[Vanessa and Tim are travelling in Austria, trying to track down a circus]
The first thing I saw, as we ran into the village of Oberhausen, was a [circus] poster wrapped round a tree-trunk. The second was the circus itself in a field to the right of the road, a motley collection of tents, wagons and caravans, grouped in an orderly confusion round the big top…
[Narrator Vanessa catches sight of a young woman] This was the girl I had seen on the news reel. Moreover, in the flesh, and in the bright light of day, she was prettier even than I remembered. She was of small to medium height, with a slender curved young figure, and fair hair tied neatly back in a pony tail. … she was charmingly dressed now in the traditional white blouse, flowered dirndl and apron. She looked about eighteen.
observations: Margot Kinberg (at her marvellous Confessions of a Mystery Novelist blog) recently did a post on people who live a travelling lifestyle. A couple of her examples came from circus people, which reminded me of this book.
Mary Stewart wrote rather good thrillers (from the 1950s through to the 1990s) about independent young women falling into dramatic adventures, usually in an exotic location. In this one, Vanessa seems to have mislaid her husband Lewis, and is travelling with the teenaged Tim, son of a friend. They get tied up with a travelling circus, and there is obviously some kind of secret business going on regarding the husband, and there is a connection with the Lipizzaner horses of Vienna. So plenty of excellent plotlines. Vanessa is a vet, so good with the horses – Stewart’s heroines might seem romantic, but they usually have careers and take their own lives and dreams seriously. It is true they are always going to end up with a nice man, but my contention was always that they are a lot more feminist than they might appear at first glance. This is what I said in an earlier entry on Stewart:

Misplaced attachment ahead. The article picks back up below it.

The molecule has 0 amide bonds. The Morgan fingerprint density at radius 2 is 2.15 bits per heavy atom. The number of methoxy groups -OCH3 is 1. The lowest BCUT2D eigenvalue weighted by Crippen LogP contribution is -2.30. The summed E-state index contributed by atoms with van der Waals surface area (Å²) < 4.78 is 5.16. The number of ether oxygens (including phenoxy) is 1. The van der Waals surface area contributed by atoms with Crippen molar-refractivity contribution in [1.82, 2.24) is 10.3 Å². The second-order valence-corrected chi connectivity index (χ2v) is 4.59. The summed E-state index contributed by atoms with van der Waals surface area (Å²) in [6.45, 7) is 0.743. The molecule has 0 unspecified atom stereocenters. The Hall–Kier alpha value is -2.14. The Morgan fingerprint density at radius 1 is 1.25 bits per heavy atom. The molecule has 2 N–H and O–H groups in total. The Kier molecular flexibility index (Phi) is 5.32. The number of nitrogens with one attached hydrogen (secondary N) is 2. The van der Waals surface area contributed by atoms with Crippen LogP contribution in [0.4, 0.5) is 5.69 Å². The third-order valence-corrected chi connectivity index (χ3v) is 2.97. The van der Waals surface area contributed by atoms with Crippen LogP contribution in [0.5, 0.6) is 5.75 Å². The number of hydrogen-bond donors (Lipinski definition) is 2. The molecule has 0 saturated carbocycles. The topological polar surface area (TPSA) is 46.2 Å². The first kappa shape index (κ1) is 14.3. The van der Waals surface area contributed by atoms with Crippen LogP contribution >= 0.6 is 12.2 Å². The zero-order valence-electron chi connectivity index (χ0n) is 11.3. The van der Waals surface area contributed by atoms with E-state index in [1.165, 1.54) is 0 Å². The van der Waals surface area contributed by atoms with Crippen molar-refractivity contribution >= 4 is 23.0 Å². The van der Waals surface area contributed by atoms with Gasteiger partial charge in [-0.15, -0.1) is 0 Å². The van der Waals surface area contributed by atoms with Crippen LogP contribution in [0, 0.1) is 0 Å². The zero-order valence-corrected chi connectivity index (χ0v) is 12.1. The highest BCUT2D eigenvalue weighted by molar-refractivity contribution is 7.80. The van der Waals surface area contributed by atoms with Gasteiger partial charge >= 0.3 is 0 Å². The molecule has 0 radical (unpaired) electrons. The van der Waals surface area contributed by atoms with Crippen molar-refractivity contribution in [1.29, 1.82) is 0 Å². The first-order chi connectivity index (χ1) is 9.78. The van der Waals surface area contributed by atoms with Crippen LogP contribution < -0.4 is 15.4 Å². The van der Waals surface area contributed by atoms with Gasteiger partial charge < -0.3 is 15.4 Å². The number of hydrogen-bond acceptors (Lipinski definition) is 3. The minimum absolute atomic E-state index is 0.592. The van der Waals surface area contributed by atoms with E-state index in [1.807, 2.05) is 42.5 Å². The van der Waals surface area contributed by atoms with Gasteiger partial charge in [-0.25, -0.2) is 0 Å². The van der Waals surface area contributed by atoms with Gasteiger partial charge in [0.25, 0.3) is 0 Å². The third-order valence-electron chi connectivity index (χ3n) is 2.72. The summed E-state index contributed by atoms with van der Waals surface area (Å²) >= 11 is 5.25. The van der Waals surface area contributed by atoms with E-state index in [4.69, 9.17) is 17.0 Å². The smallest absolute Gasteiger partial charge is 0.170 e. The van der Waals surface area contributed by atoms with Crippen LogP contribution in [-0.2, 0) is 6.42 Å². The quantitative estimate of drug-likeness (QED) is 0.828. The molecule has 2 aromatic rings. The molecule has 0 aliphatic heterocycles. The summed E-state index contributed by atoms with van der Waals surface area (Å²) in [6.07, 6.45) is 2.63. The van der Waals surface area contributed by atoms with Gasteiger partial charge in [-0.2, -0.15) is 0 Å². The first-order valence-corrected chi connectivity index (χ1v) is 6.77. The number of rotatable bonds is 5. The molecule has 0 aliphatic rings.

[her heroines] didn’t need a man to rescue or protect them, and they certainly made me think that a woman’s 20s might be a great time for travel, work and a nice flat. This was by no means the impression you would get from many adult novels of the time.In this one Vanessa has sex with her husband, which surprised me – it isn’t described, but it is plain that that is what happened: ‘you’d better get your clothes on again’.
There is a lot of entertaining and informative detail about circuses and about the training of horses in particular – there’s a heart-stopping moment where an old horse, out to grass, hears music in the distance and starts to perform his old routines. ‘Airs Above the Ground’ – what a fabulous title – describes certain manoeuvres that the most well-trained horses can perform.
Stewart also wrote the wonderful Crystal Cave, about Merlin and King Arthur. I like the adventure books, but Crystal Cave is on a higher plane altogether, it would be one of my Desert Island books.
The circus poster is from the Library of Congress. The fraulein in the dirndl is from the Bundesarchiv:
"Bundesarchiv B 145 Bild-F054585-0011, Bonn, Abschiedsempfang Landesvertretung Bayern" by Wegmann, Ludwig / CC-BY-SA. Licensed under CC BY-SA 3.0 de via Wikimedia Commons.